SEOUL, May 13 (Korea Bizwire) – More than one hundred days have passed since the Korean government established new guidelines for credit checks, leading to more rigorous income evaluations for loan applicants. The policy is part of efforts to ease the national economic debt burden, which now stands at over 1.2 quadrillion won in household loans.
According to the Bank of Korea (BoK), 2015’s household disposable income was 837.2 trillion won in comparison to total household credit of 1.2 quadrillion won. The ratio between the two, which now stands at 144.2 percent, has increased steadily from 100.8 percent in 2004 to 131.3 percent in 2011, 133.1 in 2012, 133.9 in 2013, and 136.4 in 2014.
The key point to the new policy was to induce borrowers to restrict their loans to amounts that they could afford to pay back. As intended, the rate of increase in the issuance of household loans has slowed.
However, unprecedented side effects have also occurred as some have turned to non-bank depository institutions to borrow money. Non-bank depository institutions include insurance and stock companies, credit card companies, and mutual savings banks. The policy has also doubled the burden of debtors on repaying principal and interest, and has slowed traffic in the housing market.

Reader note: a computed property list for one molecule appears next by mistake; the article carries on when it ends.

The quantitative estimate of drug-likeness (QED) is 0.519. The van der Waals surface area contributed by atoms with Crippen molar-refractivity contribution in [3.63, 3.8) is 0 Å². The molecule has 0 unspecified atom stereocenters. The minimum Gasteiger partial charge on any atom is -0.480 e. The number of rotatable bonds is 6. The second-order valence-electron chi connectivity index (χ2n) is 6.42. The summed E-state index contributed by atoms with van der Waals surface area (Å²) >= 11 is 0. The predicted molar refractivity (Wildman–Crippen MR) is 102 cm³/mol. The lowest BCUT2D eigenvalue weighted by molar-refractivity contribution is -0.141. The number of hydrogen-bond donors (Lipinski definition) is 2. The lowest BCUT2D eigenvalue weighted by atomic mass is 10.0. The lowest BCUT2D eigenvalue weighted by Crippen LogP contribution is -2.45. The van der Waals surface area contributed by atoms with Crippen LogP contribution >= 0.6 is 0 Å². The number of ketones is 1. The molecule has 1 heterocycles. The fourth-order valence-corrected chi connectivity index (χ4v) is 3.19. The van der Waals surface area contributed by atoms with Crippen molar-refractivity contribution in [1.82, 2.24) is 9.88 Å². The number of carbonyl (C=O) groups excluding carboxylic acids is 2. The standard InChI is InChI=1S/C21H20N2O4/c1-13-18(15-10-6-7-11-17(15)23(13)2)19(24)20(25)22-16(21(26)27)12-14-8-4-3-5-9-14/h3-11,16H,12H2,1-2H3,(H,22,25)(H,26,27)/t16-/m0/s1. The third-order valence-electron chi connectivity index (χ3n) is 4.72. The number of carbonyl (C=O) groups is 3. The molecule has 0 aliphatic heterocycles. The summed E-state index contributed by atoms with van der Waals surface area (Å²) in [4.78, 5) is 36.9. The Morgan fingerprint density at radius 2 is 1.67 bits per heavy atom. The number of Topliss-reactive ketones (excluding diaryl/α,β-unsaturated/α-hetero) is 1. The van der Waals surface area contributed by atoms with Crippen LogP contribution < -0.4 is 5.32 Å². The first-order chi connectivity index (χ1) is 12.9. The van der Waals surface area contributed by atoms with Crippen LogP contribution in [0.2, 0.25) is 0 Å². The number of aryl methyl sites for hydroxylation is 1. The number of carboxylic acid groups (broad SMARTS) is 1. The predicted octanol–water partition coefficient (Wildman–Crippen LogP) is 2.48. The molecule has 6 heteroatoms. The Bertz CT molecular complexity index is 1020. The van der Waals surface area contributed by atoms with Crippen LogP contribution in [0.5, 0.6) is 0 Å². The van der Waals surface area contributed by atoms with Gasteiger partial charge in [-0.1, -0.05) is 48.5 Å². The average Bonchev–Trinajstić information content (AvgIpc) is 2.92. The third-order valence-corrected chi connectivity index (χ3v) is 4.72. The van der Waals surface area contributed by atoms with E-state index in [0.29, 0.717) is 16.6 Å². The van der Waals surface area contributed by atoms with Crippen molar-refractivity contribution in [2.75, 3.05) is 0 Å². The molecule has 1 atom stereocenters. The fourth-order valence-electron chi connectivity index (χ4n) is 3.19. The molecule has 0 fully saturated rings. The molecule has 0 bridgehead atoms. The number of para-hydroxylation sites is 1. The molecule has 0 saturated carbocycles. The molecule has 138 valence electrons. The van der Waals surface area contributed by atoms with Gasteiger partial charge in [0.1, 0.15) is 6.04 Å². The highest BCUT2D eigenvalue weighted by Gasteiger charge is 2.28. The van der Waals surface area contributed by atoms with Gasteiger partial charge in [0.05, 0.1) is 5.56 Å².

The new credit review guidelines place more emphasis on income, and it has become more difficult to obtain home-backed loans. The banks not only review earned personal or business income, but also estimate income by tracking down insurance premiums and credit card use.
Once the applicants pass the initial assessment, however, they are granted loans with no grace periods, in which they have to separately pay off the principal and interest.
Prior to the policy’s implementation, debtors were offered to choose between paying the interest and principal back separately or at once, at the loan’s maturity. But with the application of the new guidelines, debtors are no longer allowed to take home-backed loans in which they only pay the interest until the loan’s maturity.
The policy did, however, help slow the rate of increase in household loans.
According to the BoK, the value of home-backed loans including mortgages from banks for Q1 2016 showed an increase of 9.7 trillion won, which was 1.9 trillion won less than Q1 2015.
But loans from non-bank depository institutions are surging.
The total balance of household loans at such institutions was 252.8 trillion won in February, which increased by 4.2 trillion won from 248.6 just two months earlier in December 2015. The figure is at its highest since the BoK started providing related statistics in 2003. Another problem with non-bank loans is that they often have higher interest rates, which means there is a higher financial burden for debtors.
The housing market is also showing signs of cooling.
According to the Ministry of Land, Infrastructure and Transport, a total of 199,483 houses were traded in Q1 2016, a 26.1 percent decrease from late year.
And while housing purchases are on the decline, rental prices are soaring. According to KB Kookmin Bank, the nation’s average housing rental price jumped by 28.7 percent from 176 million won in 2014 to 226 million won this March.
By Kevin Lee (firstname.lastname@example.org)